But how can we leverage these new and improved modalities in the market quickly and easily? With FIDO authentication, the right abstraction layers are in place to introduce new modalities and get instant interoperability with apps and server-side authentication infrastructure. This makes the adoption of new biometric methods faster and fosters innovation.

Furthermore, getting such facial vein-based authenticator FIDO certified – including the biometrics – lets relying parties understand the improved security level. It’s another advantage from meeting the FIDO Alliance requirements for presentation attack protection. The Alliance will likely make these requirements more strict over time, further helping to combat both presentation attacks, as well as a wide array of other scalable attacks.

Very similar to scalable business models, scalable attacks come with a negligible variable cost, and digital technology gets misused and reaches millions of victims. There have been countless attacks to steal passwords from servers, and the magnitude of these incidents boils down to a few considerations.

First, with these scalable attacks, the attackers are potentially located anywhere in the world and still affect the victim. Second, there’s not only one person affected, but millions or even hundreds of millions. As a result, there’s a significant global damage, to say the least.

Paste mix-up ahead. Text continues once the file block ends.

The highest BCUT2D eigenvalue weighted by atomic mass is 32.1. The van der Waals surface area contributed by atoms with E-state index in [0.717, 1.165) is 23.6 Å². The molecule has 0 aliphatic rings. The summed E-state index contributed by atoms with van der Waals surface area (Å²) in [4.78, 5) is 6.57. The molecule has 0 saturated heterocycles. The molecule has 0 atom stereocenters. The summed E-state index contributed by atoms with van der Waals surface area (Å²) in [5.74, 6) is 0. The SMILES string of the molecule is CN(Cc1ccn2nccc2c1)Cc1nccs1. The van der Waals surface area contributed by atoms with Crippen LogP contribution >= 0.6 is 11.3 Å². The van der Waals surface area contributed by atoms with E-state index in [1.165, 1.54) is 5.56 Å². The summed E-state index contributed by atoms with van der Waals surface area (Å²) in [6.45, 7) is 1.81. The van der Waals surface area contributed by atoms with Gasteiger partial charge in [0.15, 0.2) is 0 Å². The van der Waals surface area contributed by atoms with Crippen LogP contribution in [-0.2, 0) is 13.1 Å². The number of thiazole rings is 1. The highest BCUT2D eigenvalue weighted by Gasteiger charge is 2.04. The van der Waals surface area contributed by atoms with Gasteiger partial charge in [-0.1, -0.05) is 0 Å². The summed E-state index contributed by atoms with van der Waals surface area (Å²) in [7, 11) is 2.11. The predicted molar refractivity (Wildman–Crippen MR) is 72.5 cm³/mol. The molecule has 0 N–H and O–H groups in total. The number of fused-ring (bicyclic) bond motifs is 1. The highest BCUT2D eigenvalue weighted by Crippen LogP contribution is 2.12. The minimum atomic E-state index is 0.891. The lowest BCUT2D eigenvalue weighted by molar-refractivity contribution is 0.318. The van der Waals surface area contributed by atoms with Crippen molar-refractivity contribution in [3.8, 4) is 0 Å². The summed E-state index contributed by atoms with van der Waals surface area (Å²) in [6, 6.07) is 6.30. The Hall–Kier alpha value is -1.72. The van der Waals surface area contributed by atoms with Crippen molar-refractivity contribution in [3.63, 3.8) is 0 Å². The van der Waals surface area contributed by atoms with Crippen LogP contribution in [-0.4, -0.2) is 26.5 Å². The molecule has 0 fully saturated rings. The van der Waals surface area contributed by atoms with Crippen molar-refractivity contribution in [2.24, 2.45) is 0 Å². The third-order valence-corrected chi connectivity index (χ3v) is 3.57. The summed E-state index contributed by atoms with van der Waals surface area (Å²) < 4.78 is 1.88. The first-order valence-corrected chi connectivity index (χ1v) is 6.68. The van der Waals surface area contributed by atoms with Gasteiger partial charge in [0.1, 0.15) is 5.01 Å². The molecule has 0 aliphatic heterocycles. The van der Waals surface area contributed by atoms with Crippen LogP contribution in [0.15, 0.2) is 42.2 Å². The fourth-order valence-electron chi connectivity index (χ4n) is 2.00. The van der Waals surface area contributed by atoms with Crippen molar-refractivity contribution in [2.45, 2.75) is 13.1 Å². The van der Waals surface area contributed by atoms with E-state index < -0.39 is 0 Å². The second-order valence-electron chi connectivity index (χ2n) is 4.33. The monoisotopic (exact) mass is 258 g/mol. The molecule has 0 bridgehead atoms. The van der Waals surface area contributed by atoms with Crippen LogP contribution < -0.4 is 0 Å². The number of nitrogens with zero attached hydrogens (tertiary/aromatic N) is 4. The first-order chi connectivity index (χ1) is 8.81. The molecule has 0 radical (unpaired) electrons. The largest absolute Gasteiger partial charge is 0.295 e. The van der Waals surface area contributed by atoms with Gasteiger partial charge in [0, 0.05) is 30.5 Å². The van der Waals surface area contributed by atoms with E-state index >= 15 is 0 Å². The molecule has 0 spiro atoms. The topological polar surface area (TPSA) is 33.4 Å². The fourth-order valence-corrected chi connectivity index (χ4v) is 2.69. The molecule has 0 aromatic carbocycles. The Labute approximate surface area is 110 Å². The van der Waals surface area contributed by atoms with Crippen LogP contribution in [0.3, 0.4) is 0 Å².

Stealing passwords from servers is just one example. Remotely attacking lots of user devices for stealing credentials, misusing credentials on a device, or misusing authenticated sessions are other examples of scalable attacks.

Beyond this, vein recognition can also protect against targeted physical attacks — a noticeable security concern given that out of the 55.5 million smartphones in the UK in 2018, 329,000 were stolen. While these attacks are less scalable given the cost and effort required to steal a single device, it’s still a substantial problem, and therefore consumers still seek protection against such cases.

The FIDO Alliance runs an Authenticator Certification program to combat this issue that supports multiple security levels. Level 1 and 1+ focus on attacks via malware. Levels 2 and 2+ add some protection against physical attacks, and Level 3 and 3+ adds substantial protection against physical attacks. For example, Level 3 and 3+ offer protection against extracting secrets from stolen devices taken into labs for “decapping” the chips to extract the secrets.

In conjunction with the security running through people’s veins, professionals and consumers alike can take advantage of the smartest, easiest combination of security protocols to protect themselves and their assets. While actual products with vein biometrics are several months, if not years away, the technology shows great promise. When in doubt: trust what’s in your blood.

Rolf Lindemann, vice president, products, Nok Nok Labs